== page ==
Where do you see Larrabee, Intel's in-development, dedicated high-end GPU, taking you?
The fundamental issue is that performance has to come from something other than gigahertz... We've gotten to the limit we can, so you've got to do something else, which is multiple cores, and then it's either just partitioning solutions between cores of the same type or partitioning solutions between heterogeneous cores on the same chip.


You see, everybody's kind of looking at the same thing, which is, 'How do I mix and match a CPU- and a GPU-type core, or six of these and two of those, and how do you have the software solution to go hand-in-hand?'


So what do you think of the competition coming from Nvidia lately?
At least someone is making very verbal comments about the competition anyway.

Do you see Nvidia as more of a competitor than AMD? How do you see the competitive landscape now?
We still operate under the Andy Grove scenario that only the paranoid survive, so we tend to be paranoid about where competition comes from any direction. If you look at the Intel history, our major competitor over the years has been everybody from IBM to NEC to Sun to AMD to you-name-it. So the competition continually changes, just as the flavor of technology changes.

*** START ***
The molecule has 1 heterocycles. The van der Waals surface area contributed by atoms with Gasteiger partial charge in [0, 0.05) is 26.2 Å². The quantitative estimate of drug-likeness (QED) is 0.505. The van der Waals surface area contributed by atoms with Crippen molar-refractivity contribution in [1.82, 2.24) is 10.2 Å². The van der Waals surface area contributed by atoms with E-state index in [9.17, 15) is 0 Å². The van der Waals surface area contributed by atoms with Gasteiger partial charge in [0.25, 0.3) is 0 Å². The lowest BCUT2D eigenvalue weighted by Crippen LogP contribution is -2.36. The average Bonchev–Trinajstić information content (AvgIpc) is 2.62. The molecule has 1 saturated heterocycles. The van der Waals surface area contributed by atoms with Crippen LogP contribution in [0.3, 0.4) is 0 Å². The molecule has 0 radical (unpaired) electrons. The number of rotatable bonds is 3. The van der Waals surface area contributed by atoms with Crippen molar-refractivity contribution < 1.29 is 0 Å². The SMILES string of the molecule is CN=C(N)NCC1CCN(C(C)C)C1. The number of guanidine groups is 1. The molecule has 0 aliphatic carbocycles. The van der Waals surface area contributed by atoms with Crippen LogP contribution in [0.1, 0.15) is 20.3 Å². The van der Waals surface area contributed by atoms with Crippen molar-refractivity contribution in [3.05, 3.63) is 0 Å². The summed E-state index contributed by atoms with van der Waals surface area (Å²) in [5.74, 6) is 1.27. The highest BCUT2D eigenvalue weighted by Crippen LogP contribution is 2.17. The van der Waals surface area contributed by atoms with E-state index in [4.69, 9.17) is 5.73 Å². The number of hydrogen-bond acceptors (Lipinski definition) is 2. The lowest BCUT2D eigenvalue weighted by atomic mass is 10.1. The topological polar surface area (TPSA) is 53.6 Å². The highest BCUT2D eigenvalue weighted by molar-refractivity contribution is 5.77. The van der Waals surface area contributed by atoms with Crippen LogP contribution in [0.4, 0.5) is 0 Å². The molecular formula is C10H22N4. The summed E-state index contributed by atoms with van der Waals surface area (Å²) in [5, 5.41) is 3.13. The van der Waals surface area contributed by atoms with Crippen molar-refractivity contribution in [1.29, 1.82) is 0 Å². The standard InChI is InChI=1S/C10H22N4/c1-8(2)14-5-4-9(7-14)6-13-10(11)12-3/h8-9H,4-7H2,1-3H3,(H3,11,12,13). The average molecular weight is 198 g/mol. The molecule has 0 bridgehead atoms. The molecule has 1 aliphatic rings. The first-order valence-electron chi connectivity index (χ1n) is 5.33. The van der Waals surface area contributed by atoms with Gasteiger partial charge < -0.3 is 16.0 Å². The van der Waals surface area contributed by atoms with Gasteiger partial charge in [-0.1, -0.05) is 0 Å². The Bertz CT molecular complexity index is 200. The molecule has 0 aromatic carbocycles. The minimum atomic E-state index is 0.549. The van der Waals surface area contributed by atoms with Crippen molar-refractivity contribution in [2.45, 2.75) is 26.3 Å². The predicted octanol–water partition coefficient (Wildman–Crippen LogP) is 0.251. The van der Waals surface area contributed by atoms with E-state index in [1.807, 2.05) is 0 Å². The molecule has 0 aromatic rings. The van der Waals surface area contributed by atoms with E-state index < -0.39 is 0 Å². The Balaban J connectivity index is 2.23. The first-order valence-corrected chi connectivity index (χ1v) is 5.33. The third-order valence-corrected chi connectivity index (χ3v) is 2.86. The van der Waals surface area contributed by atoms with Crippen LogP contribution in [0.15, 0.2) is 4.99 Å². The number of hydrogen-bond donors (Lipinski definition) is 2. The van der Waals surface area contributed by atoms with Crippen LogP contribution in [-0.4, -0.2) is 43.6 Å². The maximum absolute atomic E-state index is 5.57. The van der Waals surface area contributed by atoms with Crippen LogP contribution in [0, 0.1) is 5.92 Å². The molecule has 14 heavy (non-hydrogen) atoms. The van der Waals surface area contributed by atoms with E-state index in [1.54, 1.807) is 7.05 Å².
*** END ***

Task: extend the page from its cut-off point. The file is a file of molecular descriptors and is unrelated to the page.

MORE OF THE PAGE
As visualization becomes more important—and visualization is key to what you and consumers want—then is it the CPU that's important, or the GPU, or what combination of the two and how do you get the best visualization? The competitive landscape changes daily. Nvidia is obviously more of a competitor today than they were five years ago. AMD is still a competitor.

Would you say the same competitive philosophy applies to the mobile space?
Two different areas, obviously. The netbook is really kind of a slimmed down laptop. The Atom processor takes us in that space nicely from a power/performance standpoint. Atom allows you to go down farther in this kind of fuzzy area in between netbooks, MIDs [mobile internet devices] and smartphones. The question there is, 'What does the consumer want?'


The issue is, 'What is the ultimate device in that space?' ...Is it gonna be an extension of the internet coming down, or there gonna be an upgrowth of the cellphone coming up?

Are you planning on playing more directly in phones, then?
Those MIDs look more and more like smartphones to me...All they need to do is shrink down a little bit and they're a damn good smartphone. They have the capability of being a full-internet-functionality smartphone as opposed to an ARM-based one—maybe it looks like the internet you're used to or, maybe it doesn't.